Looking for a good read? Here is a recommendation. I have an unusual approach to reviewing books. I review books I feel merit a review. Each review is an opportunity to recommend a book. If I do not think a book is worth reading, I find another book to review. You do not have to agree with everything every author has written (I do not), but the fiction I review is entertaining (and often thought-provoking) and the non-fiction contain ideas worth reading.
Reviewed by Mark Lardas
October 2, 2022
“España: A Brief History of Spain,” by Giles Tremlett, Bloomsbury Publishing, 2022, 320 pages, $35.00 (Hardcover), $24.50 (Ebook)
zSpain is a traditional villain in much English (and US) literature and history. In it, the Spanish are often portrayed as backward, haughty, and cruel.
“España: A Brief History of Spain,” by Giles Tremlett tells a different story. The book is a one-volume history of Spain from its earliest days to the present. Written by an Englishman turned Spaniard, it reveals a different Spain.
Tremlett begins with the Iberian Peninsula’s mythic past. Associated with the Labors of Hercules, Tremlett shows how these myths reveal how Spain and the rest of Europe long viewed Spain. It was the Non Plus Ultra, the gateway to the unknown Atlantic and Europe’s Wild West.
He then explores Spain’s ancient history, presenting Carthage’s colonization of Spain, Rome’s conquest of it and the role Spain played in both the Roman Republic and Empire. From there he describes the collapse of the Empire, the occupation of Iberia by Gothic gentlemen of Spain, the Moorish invasion and the Reconquista, completed by Ferdinand and Isabella.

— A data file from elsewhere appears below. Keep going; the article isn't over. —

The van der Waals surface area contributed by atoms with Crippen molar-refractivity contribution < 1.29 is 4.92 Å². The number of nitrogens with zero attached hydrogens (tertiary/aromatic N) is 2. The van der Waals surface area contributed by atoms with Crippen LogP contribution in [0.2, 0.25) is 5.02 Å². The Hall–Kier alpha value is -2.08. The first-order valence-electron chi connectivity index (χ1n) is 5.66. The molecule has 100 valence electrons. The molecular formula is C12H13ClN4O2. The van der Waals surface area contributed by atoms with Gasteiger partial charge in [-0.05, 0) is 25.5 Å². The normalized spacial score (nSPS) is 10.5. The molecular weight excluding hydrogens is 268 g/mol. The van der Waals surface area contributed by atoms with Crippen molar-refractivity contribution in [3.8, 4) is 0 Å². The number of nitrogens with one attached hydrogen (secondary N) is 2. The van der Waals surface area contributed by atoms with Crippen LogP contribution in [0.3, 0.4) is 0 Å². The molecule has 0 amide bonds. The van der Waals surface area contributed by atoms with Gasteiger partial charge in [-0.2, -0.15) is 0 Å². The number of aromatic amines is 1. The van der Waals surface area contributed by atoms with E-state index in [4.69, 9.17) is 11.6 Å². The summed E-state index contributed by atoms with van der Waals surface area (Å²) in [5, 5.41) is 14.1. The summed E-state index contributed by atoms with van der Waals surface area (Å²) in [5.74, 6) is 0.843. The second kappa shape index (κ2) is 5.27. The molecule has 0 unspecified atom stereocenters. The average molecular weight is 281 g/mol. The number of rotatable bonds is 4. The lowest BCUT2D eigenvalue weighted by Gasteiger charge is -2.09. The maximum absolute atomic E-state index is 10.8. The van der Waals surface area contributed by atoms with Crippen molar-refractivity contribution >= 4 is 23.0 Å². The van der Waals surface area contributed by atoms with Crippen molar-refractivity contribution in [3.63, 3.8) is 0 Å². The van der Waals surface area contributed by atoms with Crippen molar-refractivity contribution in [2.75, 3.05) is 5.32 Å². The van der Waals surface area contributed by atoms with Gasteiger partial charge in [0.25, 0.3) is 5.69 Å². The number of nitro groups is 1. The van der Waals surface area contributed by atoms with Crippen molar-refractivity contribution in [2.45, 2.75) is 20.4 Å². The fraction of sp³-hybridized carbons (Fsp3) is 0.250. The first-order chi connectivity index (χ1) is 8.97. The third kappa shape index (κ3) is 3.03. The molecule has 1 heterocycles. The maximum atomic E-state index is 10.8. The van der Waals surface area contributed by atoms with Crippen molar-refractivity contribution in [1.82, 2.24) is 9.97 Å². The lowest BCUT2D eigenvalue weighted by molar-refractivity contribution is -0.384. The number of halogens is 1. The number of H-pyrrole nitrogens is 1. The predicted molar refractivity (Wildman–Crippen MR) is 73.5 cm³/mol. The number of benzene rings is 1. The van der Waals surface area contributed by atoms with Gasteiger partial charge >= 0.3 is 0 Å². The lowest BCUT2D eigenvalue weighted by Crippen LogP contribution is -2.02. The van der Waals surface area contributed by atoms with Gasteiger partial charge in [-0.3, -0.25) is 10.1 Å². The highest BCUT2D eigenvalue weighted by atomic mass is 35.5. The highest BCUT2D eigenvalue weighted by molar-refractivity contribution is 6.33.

He shows the results of Spain’s discovery of the New World and how it led to Spain’s transition from an obscure Western European kingdom (or rather collection of kingdoms) to a world power. Spain dominated the world stage in the sixteenth and seventeenth centuries, before experiencing a decline in the eighteenth.
Tremlett traces that, before exploring what resulted: the turmoil that beset Spain in the nineteenth century as it slipped to a third-rate power. As Tremlett shows, this set up a turbulent twentieth century, with the Spanish Civil War in its center followed by a long exile from the Western Europe’s affairs during the Franco era. He closes with the history of post-Franco Spain, including the role King Juan Carlos I played in restoring representative government to modern Spain.
The book reveals many unappreciated Spanish contributions to Western Civilization. One example is punctuation. Isadore of Seville, a sixth century polymath created punctuation marks, along with the first history of Spain and an early encyclopedia.
While a sympathetic history, Tremlett does not whitewash Spanish history. Tremlett reveals Imperial Spain to be less the monolithic empire of English writings than a collection of often brawling kingdoms, joined only by personal sovereignties. He is also relentless in exposing the adverse effects of government corruption – even to the present – had had on Spain’s development. “España,” a lavishly illustrated book, reveals a side of Spain more Anglophones should see.
Mark Lardas, an engineer, freelance writer, historian, and model-maker, lives in League City. His website is marklardas.com.